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Port Jefferson Ferries

It may look very pretty all wrapped in a red holiday bow, but for all the believers out there, the Country House is said to be haunted. File photo

By Ernestine Franco

It’s the time of the year when children and adults alike will be out en masse on the lookout for ghosts, ghouls, and goblins. During the month of October, which culminates on Halloween, the North Shore of Long Island has many places to satisfy die-hard thrill seekers. However, if you want to experience “real” haunted places on the North Shore, check out the list below:

Kings Park Psychiatric Center, located on West Fourth Street in Kings Park has been closed for many years and is not open to the public. For many years, Long Islanders have broken into this historic location to see the eerie, condemned facilities. At its height, the psychiatric center was home to over 9,000 patients. They were subjected to overcrowding and deplorable conditions as well as dramatic procedures, such as lobotomies and electroshock therapy. From inside and outside the many buildings, people have reported yells and screams of deceased patients, and some say they can see ghosts in the windows. Although you cannot go into the buildings, you can drive through the grounds for a quick peek. The grounds are monitored by the police.

Country House Restaurant is located at 1175 Country House Road in Stony Brook. This building has a prerevolutionary story behind it. It is believed to be haunted by Annette Williamson, the daughter of a former owner. She had allowed British soldiers to stay in the home and was believed to be a spy. She was hung from the second-story rafters and her spirit haunts the kitchen and stairways. Visitors say they can hear her cries and light bulbs flicker. The restaurant also has a “Ghost Bar” where you can view pictures of Annette Williamson. Genre artist William Sidney Mount was said to have attended séances there when it was known as the Thomas Hadaway House.

Lake Ronkonkoma, Lake Shore Road, Lake Ronkonkoma: One of the most frequent tales you hear about Lake Ronkonkoma is one involving a Native American princess who died at the lake in the mid-1600s. The story goes that the Native American princess fell in love with an Englishman named Hugh Birdsall. He lived across the lake, but her father would not permit her to pursue a romance with the Englishman. Legends say that the heartbroken princess killed herself because she could not be with her true love.

Folklore then goes on to say that every year since, in a desperate search for a soulmate in death, the princess takes a young male’s life. Lake Ronkonkoma is rumored to have no bottom, just an endless abyss of darkness. The lake itself is the largest lake on Long Island and it would be impossible for a human being to reach the bottom without assistance since it is 100 feet (30 m) at its southeastern side. Something that feeds into this tale is how the water level of Lake Ronkonkoma seems to rise and fall with no relation to rainfall, something that adds to the mystery. Michael R. Ebert, author of “The Curse of Lake Ronkonkoma,” delved into these allegations and found that, “One study showed that over 7 years in the early 1900s, the rainfall on Long Island was below the usual average by about 52 inches, yet the lake rose 7 feet.”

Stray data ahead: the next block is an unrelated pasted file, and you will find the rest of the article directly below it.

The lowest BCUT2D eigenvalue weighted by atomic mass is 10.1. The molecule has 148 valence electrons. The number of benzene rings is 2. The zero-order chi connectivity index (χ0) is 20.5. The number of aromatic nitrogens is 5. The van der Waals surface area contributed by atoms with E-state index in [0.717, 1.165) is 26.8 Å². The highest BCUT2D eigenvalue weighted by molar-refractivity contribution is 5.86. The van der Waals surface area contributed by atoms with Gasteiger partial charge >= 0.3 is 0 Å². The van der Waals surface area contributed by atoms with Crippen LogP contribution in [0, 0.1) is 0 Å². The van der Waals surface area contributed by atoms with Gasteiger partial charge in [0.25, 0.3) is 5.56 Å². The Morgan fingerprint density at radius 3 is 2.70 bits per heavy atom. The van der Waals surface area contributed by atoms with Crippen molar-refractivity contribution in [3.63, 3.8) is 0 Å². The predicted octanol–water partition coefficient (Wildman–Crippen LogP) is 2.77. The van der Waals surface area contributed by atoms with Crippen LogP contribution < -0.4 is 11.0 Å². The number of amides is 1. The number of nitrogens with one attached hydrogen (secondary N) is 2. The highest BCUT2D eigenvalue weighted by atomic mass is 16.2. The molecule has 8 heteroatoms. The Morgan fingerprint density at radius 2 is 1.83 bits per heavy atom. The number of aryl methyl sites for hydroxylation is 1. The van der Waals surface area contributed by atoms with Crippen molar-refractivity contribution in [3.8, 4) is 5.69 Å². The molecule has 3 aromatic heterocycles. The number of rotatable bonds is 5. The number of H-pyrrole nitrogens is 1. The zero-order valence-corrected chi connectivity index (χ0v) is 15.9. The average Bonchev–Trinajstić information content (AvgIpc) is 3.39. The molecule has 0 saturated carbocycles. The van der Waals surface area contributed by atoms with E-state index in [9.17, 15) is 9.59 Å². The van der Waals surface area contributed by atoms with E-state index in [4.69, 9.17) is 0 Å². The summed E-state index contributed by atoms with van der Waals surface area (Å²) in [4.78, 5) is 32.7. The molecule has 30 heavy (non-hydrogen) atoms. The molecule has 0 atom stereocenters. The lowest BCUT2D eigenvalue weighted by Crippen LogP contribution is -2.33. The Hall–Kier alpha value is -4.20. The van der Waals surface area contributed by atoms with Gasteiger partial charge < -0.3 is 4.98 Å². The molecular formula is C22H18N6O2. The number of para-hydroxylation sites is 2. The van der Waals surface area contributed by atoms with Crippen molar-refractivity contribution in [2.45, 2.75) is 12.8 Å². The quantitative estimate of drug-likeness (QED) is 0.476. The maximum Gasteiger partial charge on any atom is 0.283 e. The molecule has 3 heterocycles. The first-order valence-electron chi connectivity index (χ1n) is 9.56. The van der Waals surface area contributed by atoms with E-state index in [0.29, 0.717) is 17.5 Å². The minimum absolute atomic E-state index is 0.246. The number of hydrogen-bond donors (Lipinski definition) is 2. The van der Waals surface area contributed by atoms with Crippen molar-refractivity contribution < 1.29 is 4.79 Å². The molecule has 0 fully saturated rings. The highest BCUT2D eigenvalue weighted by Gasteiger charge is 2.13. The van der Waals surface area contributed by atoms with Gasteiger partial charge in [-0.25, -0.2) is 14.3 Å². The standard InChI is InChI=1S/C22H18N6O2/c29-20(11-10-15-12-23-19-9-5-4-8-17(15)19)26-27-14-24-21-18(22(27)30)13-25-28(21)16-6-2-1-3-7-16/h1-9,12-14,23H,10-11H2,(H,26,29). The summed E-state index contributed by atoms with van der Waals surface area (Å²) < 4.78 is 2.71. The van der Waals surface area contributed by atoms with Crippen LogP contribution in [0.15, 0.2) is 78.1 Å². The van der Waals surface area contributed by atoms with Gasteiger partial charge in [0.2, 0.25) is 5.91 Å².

Another eerie oddity about Lake Ronkonkoma is about the bodies of people who have drowned in the lake. Bodies have been found washed up in Connecticut and out in the Long Island Sound, fueling claims that Lake Ronkonkoma has many hidden caverns, passageways and tunnels leading to different locations. Other bodies have never been found.

Centereach High School, located at 14 43rd Street, has limited access for the public. Some believe that the bleachers of Centereach High School are haunted by James Halversen, a New York City firefighter who used to run at the track every day. At 8:00 p.m. on Jan. 5, 1997, Halversen and his dog were shot. Some people can feel his presence or even a man running on the fifth lane of the track. Some say they also have seen a glowing object in the northeast corner of the track.

Katie’s of Smithtown is located at 145 West Main Street. Katie’s is a popular bar in Smithtown and home to a ghost named Charlie, who is said to have been a bartender and bootlegger during the 1920s. After committing suicide, he is said to frequently visit the bar. Many patrons have felt or seen him. Some have seen people in 19th century dress in the bar, and the figure of a woman has been seen walking up and down the bar and down the basement stairs. Women have reported toilet seats jumping open and making banging sounds when no one else is in the bathroom, and footsteps have also been heard coming from the basement when it is unoccupied. Glasses have also been known to fly off the bar and tables.

And last, but not least, the Port Jefferson Ferries are believed by many that a ghost haunts the ferries as they travel the Sound. Many riders have seen the ghost of a former captain who wears a weathered uniform.

Good Haunting!

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